Incidentally, since homogeneity of the field at the central portion of the magnet and the relative position of each small superconducting coil are taken into specific consideration in the present invention, a non-dimensionalized quantity is employed.

On the other hand, when the central axis of the superconducting magnet is a z axis, r and θ are polar coordinates having the origin at the center of the magnet and Pn (cosθ) in an n-th order Legendre function, then, the field in the z direction near the center of the magnet can be expressed in the following expanded form: ##EQU1## Here, d0 is a homogeneous field, and d2, d4, d6, . . . are the intensity of inhomogeneous fields that lower homogeneity of the field.

The equation given above is an expansion by orthogonal functions. Accordingly, the field of each term is independent of other, and does not depend on others. This means that the intensity of the expansion term can be set to a substantially desired value by the number corresponding to the degree of freedom, by adjusting the six independent parameters.

The present invention makes zero the coefficients (d2, d4, d6, d8, d10, d12) of the first six terms of the inhomogeneous fields in accordance with the principle given above. Accordingly, since the second to twelfth order inhomogeneous fields can be eliminated, a more homogeneous field can be obtained than by the prior art.

In the case of superconducting magnets comprising eight or nine superconducting coils, the degree of freedom of these magnets can be regarded as 7 or 8. For the same reason as described above, the second to 14th and second to 16th order inhomogeneous fields can be made zero by optimizing the relative position and magneto-motive force distribution of each small superconducting coil. Therefore, a more excellent homogeneous field can be obtained.

According to the present invention, a homogeneous field can be generated in a broader range than in the conventional superconducting magnet for MRI. Accordingly, the superconducting magnet can be made more compact in size and its production cost can be reduced.

BRIEF DESCRIPTION OF THE DRAWINGS

FIG. 1 is a sectional view of a superconducting magnet for MRI according to an embodiment of the present invention;

FIG. 2 is a circuit diagram of the superconducting magnet for MRI in the embodiment of the present invention;

FIG. 3 is a contour line diagram of homogeneity of the field in the section of the superconducting magnet for MRI;

FIG. 4 is a sectional view of a superconducting magnet for MRI according to another embodiment of the present invention;

FIG. 5 is a sectional view of a superconducting magnet for MRI according to still another embodiment of the present invention; and

FIG. 6 is a structural view of an MRI diagnostic apparatus according to the present invention.

DESCRIPTION OF THE PREFERRED EMBODIMENTS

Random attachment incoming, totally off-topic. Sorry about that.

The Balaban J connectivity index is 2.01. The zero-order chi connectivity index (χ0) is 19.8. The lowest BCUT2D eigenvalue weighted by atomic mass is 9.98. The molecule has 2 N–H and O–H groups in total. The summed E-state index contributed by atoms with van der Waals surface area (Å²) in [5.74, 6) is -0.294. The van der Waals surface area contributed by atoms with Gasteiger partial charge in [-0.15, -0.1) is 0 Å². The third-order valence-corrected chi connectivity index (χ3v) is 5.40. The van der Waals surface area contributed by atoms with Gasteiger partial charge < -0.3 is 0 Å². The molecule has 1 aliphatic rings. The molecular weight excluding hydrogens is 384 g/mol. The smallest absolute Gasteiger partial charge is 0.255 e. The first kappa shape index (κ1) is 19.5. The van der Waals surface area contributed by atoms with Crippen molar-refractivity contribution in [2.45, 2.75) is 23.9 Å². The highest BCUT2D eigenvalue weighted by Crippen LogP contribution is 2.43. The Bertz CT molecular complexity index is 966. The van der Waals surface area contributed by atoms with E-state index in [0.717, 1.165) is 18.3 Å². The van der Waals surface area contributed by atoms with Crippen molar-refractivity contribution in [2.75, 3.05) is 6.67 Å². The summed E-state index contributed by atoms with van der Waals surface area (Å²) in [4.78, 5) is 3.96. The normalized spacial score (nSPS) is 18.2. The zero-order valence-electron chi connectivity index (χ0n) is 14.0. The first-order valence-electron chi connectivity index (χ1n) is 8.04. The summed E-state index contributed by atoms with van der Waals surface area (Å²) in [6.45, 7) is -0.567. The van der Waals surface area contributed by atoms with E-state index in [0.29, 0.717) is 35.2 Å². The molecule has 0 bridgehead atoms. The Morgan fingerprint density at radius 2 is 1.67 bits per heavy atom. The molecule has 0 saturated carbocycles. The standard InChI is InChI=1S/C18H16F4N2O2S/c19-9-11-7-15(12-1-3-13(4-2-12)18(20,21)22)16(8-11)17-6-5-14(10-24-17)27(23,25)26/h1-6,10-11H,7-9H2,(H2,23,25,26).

Hereinafter, an embodiment of the present invention will be described with reference to FIGS. 1 to 3.

FIG. 1 is a sectional view of a superconducting magnet for MRI according to this embodiment.

A small superconducting coil 1 and three kinds of small superconducting coils 2, 2', 3, 3', 4 and 4' are wound on a bobbin 6 made of a non-magnetic material. These seven small superconducting coils have a substantially equal mean winding radius and are disposed symmetrically with respect to a central plane (z=0) of a magnet. The central axis of each small superconducting coil is in conformity with the z axis.

FIG. 2 is a circuit diagram of the super-conducting magnet for MRI according to this embodiment. The circuit includes a current supply 9, a persistent current switch 10, a dump resistor 11, the small superconducting coils 1, 2, 2', 3, 3', 4, 4' and a magnetic shield member 8. The seven small super-conducting coils are connected in series electrically as shown in FIG. 2, and the direction of the current is the same in each of these coils. The magnetic flux (indicated by arrows) passes inside the magnetic shield and defines a closed circuit as depicted in the drawing. The bobbin 6 and the superconducting coils are stored in a cryostat 7, and the magnetic shield member 8 made of iron is mounted to the outside of this cryostat 7.

An excellent homogeneous magnetic field devoid of 2nd to 12th order inhomogeneous fields can be generated at the center of the magnet by selecting suitable relative positions of the superconducting coils and suitable values for magneto-motive force distribution. For instance, when computer simulation is executed for a magnet in the case where the homogeneous field at the center of the magnet is 1.5 T, the current density of the small superconducting coils is 200 A/cm2, the maximum flux density inside the magnetic shield member 8 is about 1.5 T and the mean winding radius of all the small superconducting coils is equal, the following values can be obtained as the values of parameters which make the 2nd to 12th order inhomogeneous fields zero:

z2 /r2 =0.283,

z3 /r3 =0.637,

z4 /r4 =1.288

and,

at2 /at1 =1.108,

at3 /at1 =1.586,

at4 /at1 =4.216

Here, symbols have the same meaning as already defined in "Summary of the Invention".